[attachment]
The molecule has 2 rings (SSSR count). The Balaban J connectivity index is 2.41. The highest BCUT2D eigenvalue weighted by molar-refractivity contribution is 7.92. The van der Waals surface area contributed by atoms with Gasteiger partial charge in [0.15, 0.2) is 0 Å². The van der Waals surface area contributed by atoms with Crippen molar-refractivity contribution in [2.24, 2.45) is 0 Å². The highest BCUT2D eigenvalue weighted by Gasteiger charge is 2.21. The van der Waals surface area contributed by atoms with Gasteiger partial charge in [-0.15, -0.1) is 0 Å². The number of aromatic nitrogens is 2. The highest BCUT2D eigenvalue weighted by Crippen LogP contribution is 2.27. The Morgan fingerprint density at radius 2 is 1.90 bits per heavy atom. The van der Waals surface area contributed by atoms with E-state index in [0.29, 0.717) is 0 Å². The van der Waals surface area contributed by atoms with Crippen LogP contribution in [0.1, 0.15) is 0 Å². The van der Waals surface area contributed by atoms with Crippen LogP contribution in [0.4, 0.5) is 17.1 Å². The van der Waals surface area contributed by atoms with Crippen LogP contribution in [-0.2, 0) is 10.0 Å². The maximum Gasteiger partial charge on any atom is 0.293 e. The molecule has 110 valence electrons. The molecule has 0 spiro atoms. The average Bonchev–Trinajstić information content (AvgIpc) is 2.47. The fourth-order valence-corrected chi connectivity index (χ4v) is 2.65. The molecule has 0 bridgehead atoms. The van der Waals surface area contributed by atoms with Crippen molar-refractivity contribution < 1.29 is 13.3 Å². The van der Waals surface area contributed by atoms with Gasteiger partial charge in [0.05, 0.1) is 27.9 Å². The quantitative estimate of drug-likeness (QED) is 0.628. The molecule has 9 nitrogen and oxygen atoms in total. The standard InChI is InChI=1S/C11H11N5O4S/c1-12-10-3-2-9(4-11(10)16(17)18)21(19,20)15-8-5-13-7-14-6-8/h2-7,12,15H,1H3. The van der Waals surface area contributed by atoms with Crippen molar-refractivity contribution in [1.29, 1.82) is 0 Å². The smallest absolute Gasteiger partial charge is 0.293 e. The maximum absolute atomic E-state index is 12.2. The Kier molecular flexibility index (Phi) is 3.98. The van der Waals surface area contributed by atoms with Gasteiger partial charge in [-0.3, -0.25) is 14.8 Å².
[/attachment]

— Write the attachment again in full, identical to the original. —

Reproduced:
The molecule has 2 rings (SSSR count). The Balaban J connectivity index is 2.41. The highest BCUT2D eigenvalue weighted by molar-refractivity contribution is 7.92. The van der Waals surface area contributed by atoms with Gasteiger partial charge in [0.15, 0.2) is 0 Å². The van der Waals surface area contributed by atoms with Crippen molar-refractivity contribution in [2.24, 2.45) is 0 Å². The highest BCUT2D eigenvalue weighted by Gasteiger charge is 2.21. The van der Waals surface area contributed by atoms with Gasteiger partial charge in [-0.15, -0.1) is 0 Å². The number of aromatic nitrogens is 2. The highest BCUT2D eigenvalue weighted by Crippen LogP contribution is 2.27. The Morgan fingerprint density at radius 2 is 1.90 bits per heavy atom. The van der Waals surface area contributed by atoms with E-state index in [0.29, 0.717) is 0 Å². The van der Waals surface area contributed by atoms with Crippen LogP contribution in [0.1, 0.15) is 0 Å². The van der Waals surface area contributed by atoms with Crippen LogP contribution in [0.4, 0.5) is 17.1 Å². The van der Waals surface area contributed by atoms with Crippen LogP contribution in [-0.2, 0) is 10.0 Å². The maximum Gasteiger partial charge on any atom is 0.293 e. The molecule has 110 valence electrons. The molecule has 0 spiro atoms. The average Bonchev–Trinajstić information content (AvgIpc) is 2.47. The fourth-order valence-corrected chi connectivity index (χ4v) is 2.65. The molecule has 0 bridgehead atoms. The van der Waals surface area contributed by atoms with Crippen molar-refractivity contribution < 1.29 is 13.3 Å². The van der Waals surface area contributed by atoms with Gasteiger partial charge in [0.05, 0.1) is 27.9 Å². The quantitative estimate of drug-likeness (QED) is 0.628. The molecule has 9 nitrogen and oxygen atoms in total. The standard InChI is InChI=1S/C11H11N5O4S/c1-12-10-3-2-9(4-11(10)16(17)18)21(19,20)15-8-5-13-7-14-6-8/h2-7,12,15H,1H3. The van der Waals surface area contributed by atoms with Crippen molar-refractivity contribution in [1.29, 1.82) is 0 Å². The smallest absolute Gasteiger partial charge is 0.293 e. The maximum absolute atomic E-state index is 12.2. The Kier molecular flexibility index (Phi) is 3.98. The van der Waals surface area contributed by atoms with Gasteiger partial charge in [-0.3, -0.25) is 14.8 Å².